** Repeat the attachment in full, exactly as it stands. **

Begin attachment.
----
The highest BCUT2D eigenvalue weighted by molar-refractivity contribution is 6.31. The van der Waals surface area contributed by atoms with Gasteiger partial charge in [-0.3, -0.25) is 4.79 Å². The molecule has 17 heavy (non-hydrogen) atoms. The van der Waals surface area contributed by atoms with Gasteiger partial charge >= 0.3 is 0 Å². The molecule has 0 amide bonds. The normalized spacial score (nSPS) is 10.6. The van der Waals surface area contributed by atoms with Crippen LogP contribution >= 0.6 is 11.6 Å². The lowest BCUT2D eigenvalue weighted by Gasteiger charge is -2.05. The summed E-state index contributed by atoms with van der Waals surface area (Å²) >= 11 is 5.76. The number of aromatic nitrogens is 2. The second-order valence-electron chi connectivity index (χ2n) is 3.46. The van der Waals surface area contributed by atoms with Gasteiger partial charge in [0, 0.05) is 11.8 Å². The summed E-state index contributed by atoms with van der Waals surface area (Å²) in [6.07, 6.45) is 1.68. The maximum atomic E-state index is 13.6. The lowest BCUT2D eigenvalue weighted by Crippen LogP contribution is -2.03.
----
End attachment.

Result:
The highest BCUT2D eigenvalue weighted by molar-refractivity contribution is 6.31. The van der Waals surface area contributed by atoms with Gasteiger partial charge in [-0.3, -0.25) is 4.79 Å². The molecule has 17 heavy (non-hydrogen) atoms. The van der Waals surface area contributed by atoms with Gasteiger partial charge >= 0.3 is 0 Å². The molecule has 0 amide bonds. The normalized spacial score (nSPS) is 10.6. The van der Waals surface area contributed by atoms with Crippen LogP contribution >= 0.6 is 11.6 Å². The lowest BCUT2D eigenvalue weighted by Gasteiger charge is -2.05. The summed E-state index contributed by atoms with van der Waals surface area (Å²) >= 11 is 5.76. The number of aromatic nitrogens is 2. The second-order valence-electron chi connectivity index (χ2n) is 3.46. The van der Waals surface area contributed by atoms with Gasteiger partial charge in [0, 0.05) is 11.8 Å². The summed E-state index contributed by atoms with van der Waals surface area (Å²) in [6.07, 6.45) is 1.68. The maximum atomic E-state index is 13.6. The lowest BCUT2D eigenvalue weighted by Crippen LogP contribution is -2.03.